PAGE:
When we send cryptocurrency from one exchange to another, we need security, speed, and low fees. Which of these is your top priority will depend on how much crypto you’re sending and where you’re sending it. Let’s take a look at the best options.
Why We Don’t use BTC & ETH Any More
Of the three criteria, the Bitcoin and Ethereum blockchains both excel in security. Speed can be an issue with both, although Ethereum wins that race. The problem with the Etheruem network is the cost, especially at the moment. If you’re sending tens of thousands of dollars then the gas fees will be a small percentage of your transaction. If like me, you tend to send a few hundred dollars at a time, then the typical gas fees become prohibitively expensive.
Alternative Coins and Tokens
Back in the day, I was faced with this exact problem and the best solution I found was Dogecoin. The fees were a fraction of a percent and the final settlement of the transaction took less than a minute. This was in 2017 when Bitcoin network fees were expensive and CryptoKitties were swamping the Ethereum network.
In the four years that have passed, blockchain technology has progressed at an incredible pace. There are much faster blockchains with much higher capacity that charge virtually nothing in fees. Of course, your choice will depend on the sending and receiving exchanges both listing the cryptocurrency. The exchanges we shall consider are Binance, Coinbase, and Kraken as these cover the bulk of US-based retail trading volume.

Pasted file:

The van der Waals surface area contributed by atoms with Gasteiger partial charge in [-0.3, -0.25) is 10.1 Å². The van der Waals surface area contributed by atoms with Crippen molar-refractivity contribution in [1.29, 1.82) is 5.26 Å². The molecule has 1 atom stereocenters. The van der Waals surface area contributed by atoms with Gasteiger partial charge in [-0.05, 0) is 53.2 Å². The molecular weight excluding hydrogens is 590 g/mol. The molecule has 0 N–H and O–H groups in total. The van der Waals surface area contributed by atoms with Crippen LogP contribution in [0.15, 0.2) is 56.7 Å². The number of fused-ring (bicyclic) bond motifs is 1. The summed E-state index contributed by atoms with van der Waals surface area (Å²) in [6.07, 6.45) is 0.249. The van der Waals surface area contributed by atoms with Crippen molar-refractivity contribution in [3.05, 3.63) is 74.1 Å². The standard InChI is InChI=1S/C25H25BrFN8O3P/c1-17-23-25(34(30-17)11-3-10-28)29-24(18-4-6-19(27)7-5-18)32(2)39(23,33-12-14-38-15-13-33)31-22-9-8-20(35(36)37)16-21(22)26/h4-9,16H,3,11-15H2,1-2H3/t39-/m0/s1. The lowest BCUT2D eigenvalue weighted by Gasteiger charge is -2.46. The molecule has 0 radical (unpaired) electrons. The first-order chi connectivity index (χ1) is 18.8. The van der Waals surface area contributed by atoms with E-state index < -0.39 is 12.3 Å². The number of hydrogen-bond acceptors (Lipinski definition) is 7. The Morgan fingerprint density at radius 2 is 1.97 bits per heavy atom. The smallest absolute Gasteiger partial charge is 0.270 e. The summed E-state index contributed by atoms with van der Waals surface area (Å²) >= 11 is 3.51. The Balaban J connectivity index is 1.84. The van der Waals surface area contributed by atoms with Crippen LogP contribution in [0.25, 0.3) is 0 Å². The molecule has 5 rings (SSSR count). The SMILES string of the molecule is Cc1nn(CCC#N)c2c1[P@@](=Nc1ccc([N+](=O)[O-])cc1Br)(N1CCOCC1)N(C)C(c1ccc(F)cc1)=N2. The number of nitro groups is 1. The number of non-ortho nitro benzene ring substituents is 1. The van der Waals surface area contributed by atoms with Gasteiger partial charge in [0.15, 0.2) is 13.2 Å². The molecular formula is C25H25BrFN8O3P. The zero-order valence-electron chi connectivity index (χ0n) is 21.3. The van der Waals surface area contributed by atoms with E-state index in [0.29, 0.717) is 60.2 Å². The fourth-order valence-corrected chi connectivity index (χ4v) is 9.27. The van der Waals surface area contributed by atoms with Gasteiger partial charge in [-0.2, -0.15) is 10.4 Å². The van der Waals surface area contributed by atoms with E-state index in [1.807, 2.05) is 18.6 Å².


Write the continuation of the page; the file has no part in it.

Stellar Lumens (XLM) has been around since 2014, and like most of the other cryptocurrencies on this list, its use case is transferring value. According to CoinMarketCap.com, XLM wanted to bank the unbanked and connect people left behind by the legacy financial system. Since then, it seems they have all grown up and acquired mortgages, healthcare, and children. They have shifted to assisting financial institutions to transmit value.
All three of our featured exchanges support the Stellar network, which has a standard network transaction fee of 0.00001 Lumens. With a current price of $0.37, you could make more than 25,000 transactions for one dollar. Effectively, XLM has no network fees.
The speed is great, taking three to five seconds for completion. In all the cases I discuss, you might have to account for the exchange running slowly. On a good day, the Stellar network transfers the Lumens with effectively no delay.
Security is top-notch, and I can’t stress this enough. For moving a few thousand dollars between your exchange accounts, it’s fantastic. But, as with all crypto tokens, it’s a trade-off between the three considerations – Speed, Cost, and Security. XLM is super fast and super-cheap, at the cost of decentralization, and therefore security. I would not hold meaningful wealth on the Stellar network indefinitely.
The use case for XRP is also centered around money transfer so it should be one of the best ways to send crypto. Coinbase has not yet relisted XRP but the exchanges that are not under the thumb of the SEC continue to support it.